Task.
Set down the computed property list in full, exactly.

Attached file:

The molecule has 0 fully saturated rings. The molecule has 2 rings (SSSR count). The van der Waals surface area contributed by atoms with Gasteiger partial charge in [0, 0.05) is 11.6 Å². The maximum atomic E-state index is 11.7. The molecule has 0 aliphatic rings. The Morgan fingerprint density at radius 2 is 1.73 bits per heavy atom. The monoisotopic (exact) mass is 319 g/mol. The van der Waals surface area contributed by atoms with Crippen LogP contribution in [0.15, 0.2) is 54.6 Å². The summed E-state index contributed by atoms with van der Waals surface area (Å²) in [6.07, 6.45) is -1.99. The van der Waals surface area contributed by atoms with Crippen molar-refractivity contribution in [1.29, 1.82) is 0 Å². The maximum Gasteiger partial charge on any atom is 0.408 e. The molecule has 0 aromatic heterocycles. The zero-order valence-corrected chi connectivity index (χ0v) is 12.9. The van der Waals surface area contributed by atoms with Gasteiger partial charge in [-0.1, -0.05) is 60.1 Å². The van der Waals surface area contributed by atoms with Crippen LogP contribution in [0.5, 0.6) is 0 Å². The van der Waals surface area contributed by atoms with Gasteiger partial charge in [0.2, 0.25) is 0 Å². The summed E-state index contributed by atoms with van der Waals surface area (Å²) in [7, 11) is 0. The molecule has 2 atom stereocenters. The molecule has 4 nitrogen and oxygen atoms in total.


The molecule has 0 fully saturated rings. The molecule has 2 rings (SSSR count). The van der Waals surface area contributed by atoms with Gasteiger partial charge in [0, 0.05) is 11.6 Å². The maximum atomic E-state index is 11.7. The molecule has 0 aliphatic rings. The Morgan fingerprint density at radius 2 is 1.73 bits per heavy atom. The monoisotopic (exact) mass is 319 g/mol. The van der Waals surface area contributed by atoms with Crippen LogP contribution in [0.15, 0.2) is 54.6 Å². The summed E-state index contributed by atoms with van der Waals surface area (Å²) in [6.07, 6.45) is -1.99. The van der Waals surface area contributed by atoms with Crippen molar-refractivity contribution in [1.29, 1.82) is 0 Å². The maximum Gasteiger partial charge on any atom is 0.408 e. The molecule has 0 aromatic heterocycles. The zero-order valence-corrected chi connectivity index (χ0v) is 12.9. The van der Waals surface area contributed by atoms with Gasteiger partial charge in [-0.1, -0.05) is 60.1 Å². The van der Waals surface area contributed by atoms with Crippen LogP contribution in [0.5, 0.6) is 0 Å². The van der Waals surface area contributed by atoms with Gasteiger partial charge in [0.2, 0.25) is 0 Å². The summed E-state index contributed by atoms with van der Waals surface area (Å²) in [7, 11) is 0. The molecule has 2 atom stereocenters. The molecule has 4 nitrogen and oxygen atoms in total.